Just days ahead of Canada reopening up to vaccinated Americans, nearly 9,000 Canada Border Services Agency employees are going on strike. The Union has warned this could cause delays for travelers entering the country as front-line agents scale back the amount of work conducted.
Canada Border Services Agency Employees Going On Strike
The Public Service Alliance of Canada, the union that represents more than 9,000 Canada Border Service Agency employees along with the Customs and Immigration Union, served a strike notice to the Canadian government on Tuesday that began at 6 a.m. today.
“We truly hoped we wouldn’t be forced to take strike action, but we’ve exhausted every other avenue to reach a fair contract with the government,” said Chris Aylward, Public Service Alliance of Canada national president.
“Treasury Board and CBSA have been clear they aren’t prepared to address critical workplace issues at CBSA at the bargaining table.”
The workers are seeking a new contract that includes better protections against what they say is a toxic workplace culture and greater parity with other law enforcement agencies across Canada, among other demands.
Union members and border officers have been without a contract since June 2018.
“We’ve continued to serve Canadians throughout the pandemic, keeping our borders safe, screening travelers for COVID-19 and clearing vital vaccine shipments,” said Mark Weber, CIU national president. “Now it’s time for the government to step up for CBSA employees.”
How Will This Impact Travelers?
As many people who staff border crossings could be deemed essential workers, a strike doesn’t necessarily mean that border traffic will come to a complete stop.
The strike, at least at first, will be referred to as a ‘work-to-rule strike’ at all airports, land borders, commercial shipping ports, postal facilities, and headquarters.
“There will be no picket lines, everybody will be in the workplace, and what that means is we’ll be doing our job to the letter of the law,” said Richard Savage, first national vice president for the Customs and Immigration Union.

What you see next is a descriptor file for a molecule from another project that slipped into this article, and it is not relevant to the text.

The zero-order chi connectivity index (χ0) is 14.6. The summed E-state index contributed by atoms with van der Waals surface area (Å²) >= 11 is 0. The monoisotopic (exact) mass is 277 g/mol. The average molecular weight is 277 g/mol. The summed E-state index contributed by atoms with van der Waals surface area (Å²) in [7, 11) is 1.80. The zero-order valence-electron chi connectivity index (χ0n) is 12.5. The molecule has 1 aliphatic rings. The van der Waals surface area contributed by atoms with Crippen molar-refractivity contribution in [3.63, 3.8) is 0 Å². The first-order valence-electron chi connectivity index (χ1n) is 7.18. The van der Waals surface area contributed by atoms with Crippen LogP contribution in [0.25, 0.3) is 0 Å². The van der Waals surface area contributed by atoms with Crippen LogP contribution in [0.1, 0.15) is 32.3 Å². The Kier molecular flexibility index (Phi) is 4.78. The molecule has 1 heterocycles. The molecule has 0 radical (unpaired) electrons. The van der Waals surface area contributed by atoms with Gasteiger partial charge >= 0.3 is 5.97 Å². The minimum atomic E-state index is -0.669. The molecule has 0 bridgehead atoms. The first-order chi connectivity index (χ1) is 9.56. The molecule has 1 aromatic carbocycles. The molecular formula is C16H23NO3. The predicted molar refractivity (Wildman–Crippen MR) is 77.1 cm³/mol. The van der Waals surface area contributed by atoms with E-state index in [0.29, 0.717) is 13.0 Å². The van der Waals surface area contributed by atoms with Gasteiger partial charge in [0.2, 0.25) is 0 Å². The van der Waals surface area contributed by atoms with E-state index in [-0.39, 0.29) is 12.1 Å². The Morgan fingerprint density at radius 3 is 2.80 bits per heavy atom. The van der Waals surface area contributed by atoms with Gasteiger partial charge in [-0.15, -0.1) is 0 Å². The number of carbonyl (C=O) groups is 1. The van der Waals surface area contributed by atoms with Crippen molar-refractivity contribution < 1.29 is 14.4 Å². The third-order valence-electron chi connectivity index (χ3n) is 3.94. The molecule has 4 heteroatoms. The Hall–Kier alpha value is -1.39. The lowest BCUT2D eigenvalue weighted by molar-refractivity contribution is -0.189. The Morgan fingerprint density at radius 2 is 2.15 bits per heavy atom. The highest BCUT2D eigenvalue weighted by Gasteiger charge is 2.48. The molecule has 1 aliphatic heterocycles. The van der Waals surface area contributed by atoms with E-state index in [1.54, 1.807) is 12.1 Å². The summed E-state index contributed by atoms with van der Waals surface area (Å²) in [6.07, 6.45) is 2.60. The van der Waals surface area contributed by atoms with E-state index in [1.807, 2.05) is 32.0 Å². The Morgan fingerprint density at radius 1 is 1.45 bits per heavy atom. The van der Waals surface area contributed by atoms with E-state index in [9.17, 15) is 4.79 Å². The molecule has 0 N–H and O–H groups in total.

“We, as border officers, administer over 97 different laws and acts of Canada. We routinely, maybe not ignore, but we push aside certain things that may not have the importance, you know, at the time, to allow for the borders to function smoothly. So, if we work to rule, it’s going to result in significant delays to both the traveling public as well as to the commercial stream.”
This means American travelers can expect higher scrutiny at the border, which is likely to cause delays. The strike’s impact was already felt today as trucks faced long lines and delays while trying to cross the border.
When the border reopens to American travelers on Monday, who already need to show proof of vaccination through the ArrivanCAN App as well as a negative Covid-19 test, the delays are only likely to get worse.
If they can’t come to an agreement with the government, Savage said they might move to a strategic strike at certain airports or land borders.
“We’re in this for the long haul, our members are tired and are sick of a lack of respect that the employer and the government is showing our members after we’ve worked diligently without a contract for the last three years,” Savage said.
“The ball is in the government’s hands right now. We’re hoping that a deal can be reached, but if not, we’re prepared for the long term.”
If the strike continues, it could cause problems for Canada’s reopening plan, as the country plans to open up its borders to citizens of other countries as of Sept. 7.
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